Last post Oct 18, 2013 12:37 PM by John_Scanlon
Oct 16, 2013 05:01 PM|John_Scanlon|LINK
I know the difference between static and instance classes. That's my question - I don't understand how code inside a static class.method() like "var currentUser = Membership.GetUser(userName, true)" can work in the method whose signature is "public
static bool ChangePassword(string userName, string currentPassword, string newPassword)" (in WebMatrix.WebData.WebSecurity).
In a busy environment isn't there a danger that users could overwrite each others' data in this routine? My curiosity is not idle - I need to replace WebSecurity in an MVC site with my own security layer because my shop requires all database access go through
stored procedures. I need my own WebSecurity class and I'll use a static class and static methods if I'm sure I won't have data corruption in production. Could someone please explain the execution model that allows this? Are static classes allocated once per
thread which is then isolated to an http request? Thankx...
Oct 16, 2013 05:04 PM|BrockAllen|LINK
Because under the covers it's using HttpContext.Current which is itself a static, but it's implemented (essentially) in terms of thread local storage. This means the static property is different on each thread (which makes sense because each HTTP request
is being processed on different threads).
Oct 17, 2013 09:29 AM|Illeris|LINK
I think you should separate the principle of static data and static methods. I'll focus on web development in the text below.
Every user in a web app will use it's own session in the web app. You can compare this by 1 user, 1 thread. Every thread executes a piece of code that is statically compiled. This code can have variables that are local or static. Code parts (methods, classes)
can be static or not.
A static variable in a webapp will be shared by all users in the application. This means there will be only one instance of it, with one value. All threads access this piece of data. If, by accident, 2 threads access the value at the same time (one read,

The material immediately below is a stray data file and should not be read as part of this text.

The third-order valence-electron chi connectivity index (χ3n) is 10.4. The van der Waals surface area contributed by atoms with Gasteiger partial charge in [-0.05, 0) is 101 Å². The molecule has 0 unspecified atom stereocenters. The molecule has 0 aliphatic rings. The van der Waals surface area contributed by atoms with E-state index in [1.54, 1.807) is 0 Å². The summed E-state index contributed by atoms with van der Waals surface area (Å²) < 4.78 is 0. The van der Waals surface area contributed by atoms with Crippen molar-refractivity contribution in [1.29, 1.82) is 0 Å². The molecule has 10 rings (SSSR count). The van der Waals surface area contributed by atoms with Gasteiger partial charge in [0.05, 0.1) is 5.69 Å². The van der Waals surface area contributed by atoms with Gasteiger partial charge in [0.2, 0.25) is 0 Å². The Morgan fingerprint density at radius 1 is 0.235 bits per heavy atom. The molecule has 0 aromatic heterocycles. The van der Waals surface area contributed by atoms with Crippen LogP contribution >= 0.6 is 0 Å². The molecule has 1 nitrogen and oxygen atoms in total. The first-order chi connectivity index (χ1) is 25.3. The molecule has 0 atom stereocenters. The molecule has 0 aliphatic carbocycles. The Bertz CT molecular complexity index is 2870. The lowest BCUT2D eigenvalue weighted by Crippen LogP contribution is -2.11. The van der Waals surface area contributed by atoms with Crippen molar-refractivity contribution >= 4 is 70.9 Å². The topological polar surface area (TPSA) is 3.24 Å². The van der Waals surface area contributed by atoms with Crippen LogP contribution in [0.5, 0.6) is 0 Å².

one update, or 2 update) you get into trouble. You'll never know what the outcome will be.
If you have a static method, it is like you are sharing one set of instructions for all threads. There is no problem with this, until the moment you access data or variables. If you access variables in the static code, you get the same issue as mentioned
above. However, there is an escape option. You can create static methods that can safely deal with these data conflicts. This means you either use thread synchronization techniques (such as lock, ...), or you avoid using static data in static methods. This
last can be achieved by, in the static method, calling the current session HttpSession.Current. This allows you to access thread local data from within a static method.
This is what happens in your static ChangePassword method:
Oct 17, 2013 04:41 PM|John_Scanlon|LINK
If I understand your answer correctly, what you're saying is that WebSecurity is part of the assembly also containing HttpContext.Current which is invoked with each request. As each request gets a separate copy of this assembly, whatever it is, that's why
these static classes are threadsafe. But unless I can get my "WebSecurity" replacement class added to this assembly, my implementation
won't be threadsafe.
I think that's the info I needed, thanks! I'm marking your answer as correct but please update this topic if my understanding is wrong.
And I wouldn't think this would have any implications for the FormsAuthentication cookies I'm getting from System.Web.Security, but if you can confirm this, that would be helpful. These cookies are handled across separate requests so I would think they have
to use session storage outside the static storage in this assembly.
Oct 17, 2013 04:47 PM|BrockAllen|LINK
Well, if you write a membership provider and it's being used by simple membership, then you will need to ensure in your provider that you are thread safe. But as long as you're not accessing state on your class, then you should be ok. IOW, just use local
variables in your implementation of the various APIs.
As for forms auth cookies, this has nothing to do with session state -- totally unrelated features and they don't rely upon one another to perform their function. I don't know why, but this is a common misconception. Anyway, I am not sure what storage you're
referring to when yuo're talking about forms auth and the cookies. Perhaps this will help:
Oct 18, 2013 12:37 PM|John_Scanlon|LINK
Thanks again Brock!